Emmanuel Engelhart and Renaud Gaudin
Free and open-source offline reader created to allow offline access to Wikipedia and other projects from the Wikimedia Foundation
Kiwix is a free and open-source offline reader created to allow offline access to Wikipedia and other projects from the Wikimedia Foundation as well as public domain texts from the Project Gutenberg, Wiktionary, TED talks and others. Available in more than 100 languages, Kiwix has been included in several high-profile projects, like encyclopedic access in Cuba and Google Impact Challenge’s recipient Bibliothèques Sans Frontières.
It is currently available for Windows, GNU/Linux, Android, iOS and macOS.
Many known organizations use Kiwix as a component of their projects. Examples include:
– The Afripedia Project set up kiwix servers in French-speaking universities (some of them with no Internet access) in 11 African countries.
– Installed on the computers used for the One Laptop per Child project.
– Installed on Raspberry Pis for use in schools with no electricity in Tanzania by the Tanzania Development Trust.
– Installed on tablets in schools in Mali in the MALebooks project.
– Deployed in Benin during teacher training seminars run by Zedaga, a Swiss NGO specialized in education.
– A special version for the organization SOS Children’s Villages was developed, initially for developing countries, but it is also used in the developed world.
Free. This is an open source product.
Goal 9: Build resilient infrastructure, promote inclusive and sustainable industrialization and foster innovation
Internet and broadband underserved areas and communities.
This is an open source product.
Code is available for download in their GitHub site. Users first download Kiwix, then download content for offline viewing with Kiwix.
More than one million downloads according to the Kiwix Annual Report 2016.
Kiwix is an offline reader for diverse web content, including Wikipedia, TED talks and many others. Kiwix is for computers without an Internet connection, computers with a slow or expensive connection, or to avoid censorship. This is done by installing all content locally in a file format ZIM, a high compressed open format with additional meta-data, which makes content smaller.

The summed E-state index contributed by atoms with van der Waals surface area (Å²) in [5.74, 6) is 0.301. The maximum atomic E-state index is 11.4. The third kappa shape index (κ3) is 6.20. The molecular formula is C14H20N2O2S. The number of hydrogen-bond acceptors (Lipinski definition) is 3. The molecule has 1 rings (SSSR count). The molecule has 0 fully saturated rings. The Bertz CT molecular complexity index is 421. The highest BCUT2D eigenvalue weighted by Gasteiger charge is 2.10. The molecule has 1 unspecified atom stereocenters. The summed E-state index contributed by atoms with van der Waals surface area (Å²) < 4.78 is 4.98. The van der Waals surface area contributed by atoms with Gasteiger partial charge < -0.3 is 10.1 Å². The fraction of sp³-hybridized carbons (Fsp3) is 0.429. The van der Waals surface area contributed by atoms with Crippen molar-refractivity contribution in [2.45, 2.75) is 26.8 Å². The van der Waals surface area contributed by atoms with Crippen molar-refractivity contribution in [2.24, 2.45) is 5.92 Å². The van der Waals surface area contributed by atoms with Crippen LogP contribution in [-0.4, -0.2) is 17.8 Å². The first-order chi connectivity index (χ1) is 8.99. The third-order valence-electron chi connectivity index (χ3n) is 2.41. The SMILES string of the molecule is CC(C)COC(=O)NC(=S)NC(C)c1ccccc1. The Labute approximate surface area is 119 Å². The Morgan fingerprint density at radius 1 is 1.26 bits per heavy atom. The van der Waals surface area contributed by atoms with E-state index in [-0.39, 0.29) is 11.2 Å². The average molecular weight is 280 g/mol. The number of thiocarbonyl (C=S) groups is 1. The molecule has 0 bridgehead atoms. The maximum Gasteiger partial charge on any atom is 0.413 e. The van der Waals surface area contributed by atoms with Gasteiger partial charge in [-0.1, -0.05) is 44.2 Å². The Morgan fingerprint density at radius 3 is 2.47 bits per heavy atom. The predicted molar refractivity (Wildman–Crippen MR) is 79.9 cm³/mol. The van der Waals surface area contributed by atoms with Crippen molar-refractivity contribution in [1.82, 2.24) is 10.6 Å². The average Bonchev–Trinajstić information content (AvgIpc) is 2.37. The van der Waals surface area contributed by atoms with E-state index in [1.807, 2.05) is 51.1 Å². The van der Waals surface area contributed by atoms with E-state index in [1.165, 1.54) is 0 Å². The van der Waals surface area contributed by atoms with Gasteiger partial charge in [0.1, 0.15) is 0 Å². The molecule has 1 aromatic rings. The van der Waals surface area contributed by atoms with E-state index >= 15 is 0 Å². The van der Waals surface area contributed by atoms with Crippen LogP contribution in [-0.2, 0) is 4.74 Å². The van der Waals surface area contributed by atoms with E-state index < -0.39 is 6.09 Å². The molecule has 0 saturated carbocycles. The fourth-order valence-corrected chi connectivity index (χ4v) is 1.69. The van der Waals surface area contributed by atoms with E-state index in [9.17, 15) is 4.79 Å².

The ZIM files are opened with Kiwix, acting as a web browser. Kiwix offers full text search, tabbed navigation and the option to export articles to PDF and HTML. All of English-language Wikipedia, with pictures, fits on a USB stick (54 GB as of May 2016, or 16 GB with no pictures).
There is an HTTP server version called kiwix-serve; this allows a computer to host Kiwix content, and make it available to other computers on a local network.
Kiwix runs on a wide range of operating systems: Android, iOS, Microsoft Windows, macOS and GNU/Linux..
Kiwix aims to bring internet content to people without internet access in schools, universities, prisons, or at home.
This is a software solution. End users require proper hardware as smartphone, personal computer or server to install and use Kiwix.
Type of telecommunication service provided (Mobile Internet, Fixed Internet, Satellite service, other)
Service needed for the product to work (Mobile data, SMS, voice, satellite, other)
(Smartphone, feature phone, computer, tablet, other (specify), none)
Is a fixed connection needed for the product to work?
Max number of connected devices at the same time.
(Uninterrupted prower supply (UPS), ocassional power supply [minimum time required], other)
Average jitter and packet loss to download/upload information
Network connectivity, education, behavior change, other
- Jimmy Lin. 2015. The Sum of All Human Knowledge in Your Pocket: Full-Text Searchable Wikipedia on a Raspberry Pi. In Proceedings of the 15th ACM/IEEE-CS Joint Conference on Digital Libraries (JCDL ’15). ACM, New York, NY, USA, 85-86. DOI: https://doi.org/10.1145/2756406.2756938
- Iolanda Pensa, The Power of Wikipedia: Legitimacy and Territorial Control, 2012. Wikipedia Academy: Research and Free Knowledge, June 29 – July 1 2012, Berlin.
- D. P. Scarpazza and G. W. Braudaway, “Workload characterization and optimization of high-performance text indexing on the Cell Broadband Engine™ (Cell/B.E.),” 2009 IEEE International Symposium on Workload Characterization (IISWC), Austin, TX, 2009, pp. 13-23.
- K. Cosh, “On Automatically Extracting Discoveries from User Generated Content,” 2014 Eighth International Conference on Complex, Intelligent and Software Intensive Systems, Birmingham, 2014, pp. 338-345.
Yes. All content available within Kiwix solution is open source and can be freely share everywhere.
For verification of proper hardware and software installation, an operation test on connectivity and data accessibility must be performed.
Don Watkins wrote a review about Kiwix at opensource.com entitled The story behind Kiwix, an offline content provider.
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